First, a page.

Leeds United want promotion to escape games like Reading away which, no matter when it’s scheduled, always feels like the distant 46th of the Championship’s eight games too many.

But it’s hard to escape the feeling that the Premier League will be more of the same. Luton Town aren’t there; but there are plenty of these new-built half-empty stadiums, with their desperate singing sections drowned out by sad drums, and dirge concepts like giving ‘the fans’ a squad number and replacing the club badge with a cartoon of a fans’ salute. Ah, no, not that last one.

What should change in the Premier League — and on this dreary November morning, let’s allow ourselves to pump it up and assume the whites are going up — is the pattern of play. This week Luton and now Reading have, like many others before them, worked hard to stifle and squeeze Leeds, denying the space to play that could make Marcelo Bielsa’s football not just effective but annihilating. Middlesbrough are likely to do the same on Saturday, I just don’t think they’re going to be very good at it.

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That’ll change in the Premier League, but Bielsa won’t. Even against elite opponents, he won’t throw away his lifetime’s working philosophy and take up bus parking. And he shouldn’t, when those teams are unlikely to alter their own attacking styles against a newly promoted team, Bielsa or no Bielsa. That might actually allow Leeds to play; in the Premier League, we might see Bielsa’s style at its best in ways his time in the Championship has only hinted at. Or the likes of Liverpool and Manchester City will absolutely smash us, and even with six points taken from Manchester United we’ll soon wish we’d never pumped anything up in the first place.

We have to get there first, and that means more nights like this, although if it’s the last time we play at the Madejski Stadium, the frustration and the tedium preceding Jackie Harrison’s winner will have been worth it.

Reading were missing Andy Yiadom, who is important to them the way he used to be important to Paul Heckingbottom; they had one good midfielder, John Swift, and one wildcard, Ovie Ejaria, who was cheered for making some of our players look silly when he applied his skills at twenty minute intervals. A bigger problem for Leeds was the quicksand mundanity of the team packed tightly around him.

Reading were narrow and compact, leaving no space through the centre and making it difficult for Leeds to look wide. Whenever the Peacocks did have the ball on the wing, Pat Bamford in the middle looked like a distant monument on a far-off hill; they could see him, but how to get to him?

Whether it was the stifling opposition or the boredom of their surroundings, Kalvin Phillips, Pablo Hernandez and Tyler Roberts, until he went off injured, were off their game. Rhythm and creativity were absent with them, replaced by Helder Costa’s willingness to try anything to get into the box, Ezgjan Alioski’s frantic energy as a substitute, and Stuart Dallas’ willingness to cut out the fancy stuff and try firing rockets from range. One smacked off the crossbar; in games like this, I wish others beside him would have a go, too.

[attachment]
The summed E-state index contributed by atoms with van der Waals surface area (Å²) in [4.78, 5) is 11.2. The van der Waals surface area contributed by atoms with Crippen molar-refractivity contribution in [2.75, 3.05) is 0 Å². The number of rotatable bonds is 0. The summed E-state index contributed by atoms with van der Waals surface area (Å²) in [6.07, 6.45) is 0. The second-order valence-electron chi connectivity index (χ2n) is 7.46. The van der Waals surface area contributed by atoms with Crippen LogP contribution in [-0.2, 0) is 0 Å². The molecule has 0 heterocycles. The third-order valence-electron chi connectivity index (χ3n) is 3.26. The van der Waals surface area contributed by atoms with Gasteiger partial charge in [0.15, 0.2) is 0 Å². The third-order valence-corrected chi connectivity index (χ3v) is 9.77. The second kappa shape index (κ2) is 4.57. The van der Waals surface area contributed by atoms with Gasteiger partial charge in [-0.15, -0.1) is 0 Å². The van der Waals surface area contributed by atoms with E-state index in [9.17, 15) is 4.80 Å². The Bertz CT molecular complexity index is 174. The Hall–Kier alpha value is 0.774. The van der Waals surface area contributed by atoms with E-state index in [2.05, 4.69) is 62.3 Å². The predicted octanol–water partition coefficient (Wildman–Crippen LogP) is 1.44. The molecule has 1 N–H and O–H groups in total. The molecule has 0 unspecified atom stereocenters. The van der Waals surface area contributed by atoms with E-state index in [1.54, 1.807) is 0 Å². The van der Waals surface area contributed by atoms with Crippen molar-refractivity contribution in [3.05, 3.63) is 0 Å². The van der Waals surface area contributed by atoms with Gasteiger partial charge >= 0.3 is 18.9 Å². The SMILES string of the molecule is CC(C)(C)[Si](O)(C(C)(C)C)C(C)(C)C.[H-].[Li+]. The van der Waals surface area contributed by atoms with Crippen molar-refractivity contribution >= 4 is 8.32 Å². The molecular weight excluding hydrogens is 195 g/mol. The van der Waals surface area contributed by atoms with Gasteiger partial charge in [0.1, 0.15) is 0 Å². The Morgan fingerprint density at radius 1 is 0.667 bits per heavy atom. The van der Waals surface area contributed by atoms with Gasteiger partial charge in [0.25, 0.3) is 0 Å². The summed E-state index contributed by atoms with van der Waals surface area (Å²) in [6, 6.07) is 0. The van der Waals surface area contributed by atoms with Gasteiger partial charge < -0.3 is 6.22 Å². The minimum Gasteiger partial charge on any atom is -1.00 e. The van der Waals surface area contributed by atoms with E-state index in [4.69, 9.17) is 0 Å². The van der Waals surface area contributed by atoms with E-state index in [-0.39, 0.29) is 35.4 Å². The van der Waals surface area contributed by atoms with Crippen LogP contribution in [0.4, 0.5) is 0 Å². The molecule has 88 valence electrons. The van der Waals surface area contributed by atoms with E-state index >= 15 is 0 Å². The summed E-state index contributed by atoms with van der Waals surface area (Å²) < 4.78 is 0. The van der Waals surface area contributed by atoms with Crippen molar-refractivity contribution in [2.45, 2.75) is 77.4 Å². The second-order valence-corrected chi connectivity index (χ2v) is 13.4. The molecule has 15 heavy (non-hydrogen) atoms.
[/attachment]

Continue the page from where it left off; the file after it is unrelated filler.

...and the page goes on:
Instead Leeds stuck to their challenge of trying to play through the blue-hooped block, and failed. Reading should take some credit: their plan worked.

But Reading couldn’t shut down Leeds United’s collective alertness, fitness and dedication. The Peacocks have a defined method in possession, but they also have an instinct for opportunity that their physical condition allows them to seize.

With three minutes left Reading’s free-kick was cleared to United’s left-back position, where Jackie Harrison secured the ball for Stuart Dallas. Then he set off running. This was not, by any ordinary measure, a chance to score. But all over the pitch you saw Leeds players snapping to their front foot, starting runs upfield with power and purpose. Dallas sent the ball across the field to Alioski, Costa took a pass and crossed from the right wing, and even before a deflection it was a great ball. Over Bamford, who had made a clever run to the near post, dragging defenders with him, and dipping, to meet the end of Jackie Harrison’s ninety-yard run. Even with Bamford’s help the way was not without obstacles, but Harrison had run too far too fast to let two defenders stop him heading the winner.

If Leeds looked disappointing for most of this game, while scoring this goal they looked determined, calm and intent. We’ve seen teams bundle late winners against us; I much prefer this team, that keeps its cool until the last moments give them a chance.

Bielsa said before the game that he doesn’t spend much time training the players now. He taught them everything last season, so his job now is to stop them forgetting. This was the goal of a team that has matured under his guidance, celebrated by Bamford in particular with the immature fan-baiting joy that makes Leeds fans love them. As promotion anthems go, you can’t get much more childish than ‘Don’t you know, pump it up,’ or much more perfect. While the team are getting seriously good, the fans can get seriously stupid, and that’s an intoxicating combination starting at just the right time. ◉

(Read Moscowhite’s new book: 100 Years of Leeds United, 1919-2019.)

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(photo by Lee Brown)